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Baby stegosaurus wanders around Grand Central Station prior to joining Jurassic World Live Tour

This very unique walk through Grand Central Terminal is in honor of the Jurassic World Live Tour, a brand new show coming to NYC for the first time next month (debuting at Barclays Center on Feb. 20) (Photo by Todd Maisel)

This is Olive, she’s two years old and still a little new to the big city. 

Like many New Yorkers and tourists alike, she wanted to see the famous Grand Central terminal before joining the Jurassic World Live Tour at Barclays Center in February.

Guided by paleo-veterinarian, John Palmeri, Olive attracted a crowd of commuters and even one police dog named Gleason.

(Photo by Todd Maisel)

“She’s an herbivore — don’t worry she’s not going to eat you,”  Palmeri told the crowd, later noting Olive’s particular fondness towards kale.

Coming in at a whopping 10 feet long, 6 feet high and more than 3 feet wide, she moves a little slowly (don’t we all sometimes) but still managed to find her way around the massive train station  as crowds watched in a state of surprised excitement.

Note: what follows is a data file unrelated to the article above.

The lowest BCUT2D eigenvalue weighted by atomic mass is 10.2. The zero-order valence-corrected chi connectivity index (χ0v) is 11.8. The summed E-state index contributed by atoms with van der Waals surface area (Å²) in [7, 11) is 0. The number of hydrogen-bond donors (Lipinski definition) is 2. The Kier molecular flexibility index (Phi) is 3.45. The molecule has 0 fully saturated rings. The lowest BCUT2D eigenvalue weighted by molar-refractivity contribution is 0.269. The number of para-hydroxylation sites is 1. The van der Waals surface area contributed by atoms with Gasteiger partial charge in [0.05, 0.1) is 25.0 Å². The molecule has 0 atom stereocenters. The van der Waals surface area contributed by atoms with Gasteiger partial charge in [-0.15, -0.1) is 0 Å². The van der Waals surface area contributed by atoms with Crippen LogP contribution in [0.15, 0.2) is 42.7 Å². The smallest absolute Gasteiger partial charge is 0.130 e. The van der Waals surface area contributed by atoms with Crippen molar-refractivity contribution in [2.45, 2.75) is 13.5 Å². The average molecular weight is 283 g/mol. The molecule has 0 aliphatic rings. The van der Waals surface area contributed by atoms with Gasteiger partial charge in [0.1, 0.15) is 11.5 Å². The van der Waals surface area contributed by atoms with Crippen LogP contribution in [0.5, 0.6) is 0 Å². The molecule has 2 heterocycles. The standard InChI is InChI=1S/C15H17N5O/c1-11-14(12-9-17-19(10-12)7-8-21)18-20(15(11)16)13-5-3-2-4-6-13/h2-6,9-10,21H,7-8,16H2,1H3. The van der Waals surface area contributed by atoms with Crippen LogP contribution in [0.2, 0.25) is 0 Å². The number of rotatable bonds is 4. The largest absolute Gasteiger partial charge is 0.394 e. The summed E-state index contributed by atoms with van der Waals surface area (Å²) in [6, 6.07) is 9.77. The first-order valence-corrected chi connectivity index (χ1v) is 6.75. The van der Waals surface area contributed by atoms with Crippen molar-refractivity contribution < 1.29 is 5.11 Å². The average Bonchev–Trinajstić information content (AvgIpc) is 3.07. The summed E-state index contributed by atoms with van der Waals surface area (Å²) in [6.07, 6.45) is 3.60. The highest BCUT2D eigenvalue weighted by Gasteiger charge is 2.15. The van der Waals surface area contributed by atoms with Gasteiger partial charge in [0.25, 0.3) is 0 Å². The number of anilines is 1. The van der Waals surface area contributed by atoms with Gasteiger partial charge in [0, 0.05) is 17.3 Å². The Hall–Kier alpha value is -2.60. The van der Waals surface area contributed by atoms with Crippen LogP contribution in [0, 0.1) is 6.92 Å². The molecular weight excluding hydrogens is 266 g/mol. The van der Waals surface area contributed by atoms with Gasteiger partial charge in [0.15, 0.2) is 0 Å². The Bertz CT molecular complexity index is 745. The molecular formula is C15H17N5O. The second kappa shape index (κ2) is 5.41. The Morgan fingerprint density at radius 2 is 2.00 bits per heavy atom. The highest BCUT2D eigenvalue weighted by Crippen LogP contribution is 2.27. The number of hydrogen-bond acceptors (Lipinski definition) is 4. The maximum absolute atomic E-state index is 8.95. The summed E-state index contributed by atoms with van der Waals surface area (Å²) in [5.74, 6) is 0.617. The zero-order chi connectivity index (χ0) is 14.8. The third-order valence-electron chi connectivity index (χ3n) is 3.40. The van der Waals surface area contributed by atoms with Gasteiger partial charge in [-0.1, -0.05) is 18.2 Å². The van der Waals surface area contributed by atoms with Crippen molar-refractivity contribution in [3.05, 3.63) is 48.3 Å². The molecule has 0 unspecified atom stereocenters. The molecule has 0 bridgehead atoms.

“She’s one of 21 dinosaurs that will be on display with the Jurassic World Live Tour,” Palmeri explained, mentioning that Olive’s fully grown mother will join the ranks of those Jurassic creatures of the modern day. 

The paleo-veterinarian also said that the iconic raptor “Blue” will be at the show along side a species he described as a “diet velociraptor” because of its skinnier physique, along with some avian prehistoric creatures and of course a t-rex too.

“There’s actually going to be a surprise dinosaur that will be at the show too,” Palmeri said.

(Photo by Todd Maisel)

Before seeing Grand Central, Olive visited a few lucky schools in the city yesterday while John explained some prehistoric science to students of the modern day.

That was about it for her NYC tour though, that is until Olive starts roaming around at Barclays Center next month from Feb. 20-23. 

(Photo by Todd Maisel)

Olive, like many humans gets hungry very quickly and had to leave the station for some breakfast after a scenic walkthrough.

It is not clear at this time if a stegosaurus, fully grown or in infancy, is acknowledged by the MTA as a service animal and permitted to ride on trains.

Alex Mitchell